Phōtos, from the Greek, meaning “light,” and graphé, meaning “representation by means of lines,” from which we get photography—to draw with light.

With light, as with longing.

In a text entitled Black and White Photos (To Hervé Guibert), the artist and poet Sholto Buck limns a beatific portrait of Guibert: “Head tilted to the side, gaze cast upwards. Your eyes are languid and wide. Your hair is curly. Your lips are lips I’d like to kiss.”15 These are lips that kissed Muzil’s cold hand. How the image rises up.

By touch, through touch. As witness, as mirror. As mourning.

      1.   Douglas Wright, Ghost Dance. Auckland: Penguin Books, 2004, p. 154.

    2.  Larissa Pham, Pop Songs: Adventures in Art and Intimacy. New York: Catapult, 2021, p. 105.

    3.  Sarah Shulman, The Gentrification of the Mind: Witness to a Lost Imagination. Berkeley: University of California Press, 2013, p. 45

    4.  Originally published as Hervé Guibert, À l'ami qui ne m'a pas sauvé la vie. Paris: Gallimard, 1990.

    5.  Hervé Guibert, To the Friend Who Did Not Save My Life. London: Serpent’s Tail, 2021, pp. 74-75.

    6.  Tom Roach, Friendship as a Way of Life: Foucault, AIDS, and the Politics of Shared Estrangement. New York: SUNY Press, 2012, p. 1.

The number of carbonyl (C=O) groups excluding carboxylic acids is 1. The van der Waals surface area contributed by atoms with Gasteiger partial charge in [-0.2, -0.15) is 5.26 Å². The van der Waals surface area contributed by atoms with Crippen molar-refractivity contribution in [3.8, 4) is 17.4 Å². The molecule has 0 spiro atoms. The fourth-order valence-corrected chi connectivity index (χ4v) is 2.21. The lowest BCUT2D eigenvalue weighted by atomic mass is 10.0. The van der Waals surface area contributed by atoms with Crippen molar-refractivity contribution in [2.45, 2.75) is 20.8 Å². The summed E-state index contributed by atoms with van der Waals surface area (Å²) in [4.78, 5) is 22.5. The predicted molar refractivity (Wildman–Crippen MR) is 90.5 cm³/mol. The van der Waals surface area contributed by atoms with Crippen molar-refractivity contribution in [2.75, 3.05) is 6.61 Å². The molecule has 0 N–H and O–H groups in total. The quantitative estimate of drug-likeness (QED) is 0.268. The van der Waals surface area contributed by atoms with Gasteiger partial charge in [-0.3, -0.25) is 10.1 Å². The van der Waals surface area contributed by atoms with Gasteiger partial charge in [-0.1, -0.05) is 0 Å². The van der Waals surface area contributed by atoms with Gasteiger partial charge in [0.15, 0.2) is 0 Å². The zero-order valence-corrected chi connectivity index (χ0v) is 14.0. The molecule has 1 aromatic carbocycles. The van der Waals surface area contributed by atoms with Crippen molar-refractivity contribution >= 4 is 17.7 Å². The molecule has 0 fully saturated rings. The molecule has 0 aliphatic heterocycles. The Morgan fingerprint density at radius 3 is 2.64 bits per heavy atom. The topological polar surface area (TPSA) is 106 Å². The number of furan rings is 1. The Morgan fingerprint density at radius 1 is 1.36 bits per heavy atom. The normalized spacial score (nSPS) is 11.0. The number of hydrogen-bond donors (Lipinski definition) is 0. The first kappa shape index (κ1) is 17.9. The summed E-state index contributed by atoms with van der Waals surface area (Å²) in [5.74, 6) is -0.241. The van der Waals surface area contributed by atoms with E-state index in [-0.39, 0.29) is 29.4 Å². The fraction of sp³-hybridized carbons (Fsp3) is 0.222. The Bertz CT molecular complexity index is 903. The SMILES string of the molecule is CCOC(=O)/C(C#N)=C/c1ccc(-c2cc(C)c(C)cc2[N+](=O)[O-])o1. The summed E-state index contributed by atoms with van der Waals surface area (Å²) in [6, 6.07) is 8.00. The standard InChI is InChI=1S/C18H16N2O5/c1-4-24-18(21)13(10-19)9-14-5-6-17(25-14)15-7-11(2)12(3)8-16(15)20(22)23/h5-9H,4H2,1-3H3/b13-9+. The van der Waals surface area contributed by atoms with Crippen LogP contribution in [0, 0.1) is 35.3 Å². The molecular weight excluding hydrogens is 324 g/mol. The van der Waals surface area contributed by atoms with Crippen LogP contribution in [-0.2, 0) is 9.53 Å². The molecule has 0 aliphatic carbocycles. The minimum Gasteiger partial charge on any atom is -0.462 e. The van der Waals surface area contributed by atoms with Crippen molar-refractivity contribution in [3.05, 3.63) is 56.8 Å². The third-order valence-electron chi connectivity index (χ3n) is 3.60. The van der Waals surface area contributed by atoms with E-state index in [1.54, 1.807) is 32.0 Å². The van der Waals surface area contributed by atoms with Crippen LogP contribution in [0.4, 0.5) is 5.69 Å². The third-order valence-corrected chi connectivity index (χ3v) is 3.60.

7.  Hervé Guibert, To the Friend Who Did Not Save My Life. London: Serpent’s Tail, 2021, pp. 98-99.

    8.  Tom Roach, Friendship as a Way of Life: Foucault, AIDS, and the Politics of Shared Estrangement. New York: SUNY Press, 2012, p. 2.

    9.  David Wojnarowicz, Close to the Knives: A Memoir of Disintegration. Edinburgh: Canongate, 2016, pp. 111-12. The book is dedicated to Peter Hujar, Tom Rauffenbart and Marion Scemama.

    10.  Ibid.

    11.  Tessa Ayling-Guhl, quoted in the Geist exhibition text, 2023, n.p.

    12.  Moyra Davey, Two Hot Horses. Vancouver: Filip, 2022, p. 3.

    13.  Susan Sontag, On Photography (1977), quoted in Larissa Pham, Pop Songs: Adventures in Art and Intimacy. New York: Catapult, 2021, p. 121.

    14.  Douglas Wright, Ghost Dance. Auckland: Penguin Books, 2004, p. 15.

    15.  Sholto Buck, ‘BLACK AND WHITE PHOTOS (To Hervé Guibert),’ 2020, n.p.

All photos: Tessa Ayling-Guhl, Untitled (Douglas Wright), 2015, printed 2023. Courtesy of the artist.

Tessa Ayling-GuhlGeist, 2023, at Hunters and Collectors, Pōneke. 5 May – 29 May 2023. 

ISSN 2744-7952